CABIN(ET) WITH A VIEW
The environment work has to be commended, retro-engineered from set designs of the Nostromo to mimic that low-fi living in deep space, a station built to sustain life by a company looking to keep costs low, for a workforce who's downtime entertainment is of little importance. We see repeating room designs for android stations, living quarters, little in the way of furnishing. The uniformity makes it hard to differentiate many of the separate station sections. An annoyance to begin - no lush diversity or high-concept sci-fi of the likes of Rapture here - but you learn to appreciate the portrayal and Creative Assembly's decision to build it so. It's a perfect representation of the fiction it's based on.
Yet authentic environment detailing will soon become background noise as you instead look only for those telltale signs of what hiding spots are available. Underneath tables, clothes closets, filing cabinets become long-term refuge from threats. Get eyeballed by 99% of the population and you're on you way to knocking on death's door: these are where you'll spend most of the game.
It's a testament to Creative Assembly's work in creating a terrifying experience that you never tire of seeing the world mainly through a grate or at ankle view. Equally in seeing most of the world in constant blur as your focus instead is concentrated on your handheld motion tracker at the bottom left of the screen.
It's this that indicates objective direction as well as enemy location via the iconic green-coloured dots and beeps. It becomes your eyes to the world and you find yourself theorising enemy patrol patterns by dots and distance measurements rather than with your own eyes, the tracker both protective charm and safety blanket.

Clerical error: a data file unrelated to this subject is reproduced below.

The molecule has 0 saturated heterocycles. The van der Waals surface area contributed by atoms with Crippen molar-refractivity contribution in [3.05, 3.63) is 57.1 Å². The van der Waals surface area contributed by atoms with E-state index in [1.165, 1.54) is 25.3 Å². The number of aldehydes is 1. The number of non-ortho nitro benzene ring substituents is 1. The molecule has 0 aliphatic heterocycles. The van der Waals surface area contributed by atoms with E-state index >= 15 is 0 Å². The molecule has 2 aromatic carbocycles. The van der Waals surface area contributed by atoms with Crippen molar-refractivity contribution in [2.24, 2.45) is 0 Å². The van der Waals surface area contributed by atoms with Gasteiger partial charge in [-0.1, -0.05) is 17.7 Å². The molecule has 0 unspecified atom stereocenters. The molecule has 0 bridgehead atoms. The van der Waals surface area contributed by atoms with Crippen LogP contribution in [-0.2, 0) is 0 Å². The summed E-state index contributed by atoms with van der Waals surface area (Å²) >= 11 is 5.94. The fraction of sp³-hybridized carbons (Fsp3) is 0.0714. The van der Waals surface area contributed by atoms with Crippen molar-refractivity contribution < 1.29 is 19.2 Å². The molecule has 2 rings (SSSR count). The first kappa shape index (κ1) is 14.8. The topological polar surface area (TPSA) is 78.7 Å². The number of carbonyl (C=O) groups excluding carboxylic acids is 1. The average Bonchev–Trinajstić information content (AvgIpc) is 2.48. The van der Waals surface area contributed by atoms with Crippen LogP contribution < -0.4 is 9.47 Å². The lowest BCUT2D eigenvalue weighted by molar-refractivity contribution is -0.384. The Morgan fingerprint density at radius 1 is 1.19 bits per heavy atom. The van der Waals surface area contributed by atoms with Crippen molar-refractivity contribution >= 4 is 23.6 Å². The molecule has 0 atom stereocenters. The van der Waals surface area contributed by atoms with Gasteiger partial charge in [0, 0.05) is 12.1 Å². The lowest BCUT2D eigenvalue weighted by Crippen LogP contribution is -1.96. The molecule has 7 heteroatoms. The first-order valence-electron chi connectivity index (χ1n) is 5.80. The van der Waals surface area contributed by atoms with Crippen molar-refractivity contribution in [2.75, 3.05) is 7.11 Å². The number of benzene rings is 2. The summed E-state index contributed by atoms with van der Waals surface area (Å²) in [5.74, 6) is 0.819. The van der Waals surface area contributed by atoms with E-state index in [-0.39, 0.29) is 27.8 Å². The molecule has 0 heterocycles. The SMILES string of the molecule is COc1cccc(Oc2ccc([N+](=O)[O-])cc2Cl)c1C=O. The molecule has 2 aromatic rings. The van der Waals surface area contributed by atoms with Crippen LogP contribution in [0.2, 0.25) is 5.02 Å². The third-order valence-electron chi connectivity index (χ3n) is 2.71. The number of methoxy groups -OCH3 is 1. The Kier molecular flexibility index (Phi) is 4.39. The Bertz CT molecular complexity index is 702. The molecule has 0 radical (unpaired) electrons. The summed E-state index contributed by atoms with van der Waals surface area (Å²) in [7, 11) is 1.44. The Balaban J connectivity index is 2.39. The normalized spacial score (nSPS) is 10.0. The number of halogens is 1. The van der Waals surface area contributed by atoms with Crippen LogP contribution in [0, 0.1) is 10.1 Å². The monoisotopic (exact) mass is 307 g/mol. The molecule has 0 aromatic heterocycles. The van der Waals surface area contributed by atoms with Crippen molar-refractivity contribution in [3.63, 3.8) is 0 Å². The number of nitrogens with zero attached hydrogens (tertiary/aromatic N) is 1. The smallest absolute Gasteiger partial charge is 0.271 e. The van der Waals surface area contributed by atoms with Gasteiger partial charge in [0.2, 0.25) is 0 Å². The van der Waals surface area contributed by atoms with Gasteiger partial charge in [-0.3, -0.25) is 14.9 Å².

STEALTH AND PUZZLES
The trio of man, machine and xenomorph all rely on sight and sounds to track you, though their awareness ranges are different. CA drop you and them into multiple situations - tight corridors with parallel walkways, open areas with multiple floors, small interconnecting rooms - and forces you to work out a way round them, stacking and reconfiguring the trio together so their strengths and weaknesses become a constantly moving, interweaving puzzle to solve.
Androids and Alien will kill humans, but ignore each other. The Alien cannot be killed, only distracted or temporarily scared away, and will zero in on your location if you make any loud noise while dealing with the other two factions. Androids block any melee attack and will bludgeon you to death when within arm's reach, while humans for the most will start shooting on you getting near.
It's a somewhat clear rock, paper, scissors mentality in engaging with these different threats, but the sense of tension, of impotence in these situations overrides any clear-headedness in surviving them without issue.
While you do gain access to weapons, their low ammo count and discharge noise are so they become unwanted last resort rather than immediate solution. Distraction items such as noise emitters and smoke bombs are better, even if they only temporally disable a threat, but even parts for these aren't common - and the more powerful items such as molotovs and pipe bombs need a lot of spare parts to build.
Thus secondary to finding a bolt hole on entering a new location is a scan for a rewire station. These wall-mounted input devices allow you to temporary disable security cameras and their alarms, disengage air purification systems and such. Good idea, but these felt hit and miss during our run-through, as only some offered an apparent, beneficial change to our immediate situation.
As with terminals and tuners, using these doesn't pause the game. You'll find your fingers shaking in fear and missing a tuner frequency just as you're finishing the code, or mistime code inputs as your ears peel back to hear a tell-tale sign of a returning enemy, as your brain argues for you to flee and hide instead. Stealth becomes key, and as any threat can kill you easily, your stomach will be constantly knotted due to stress. It's a continuing dichotomy that, like the cowering and tracker-checking, never gets old.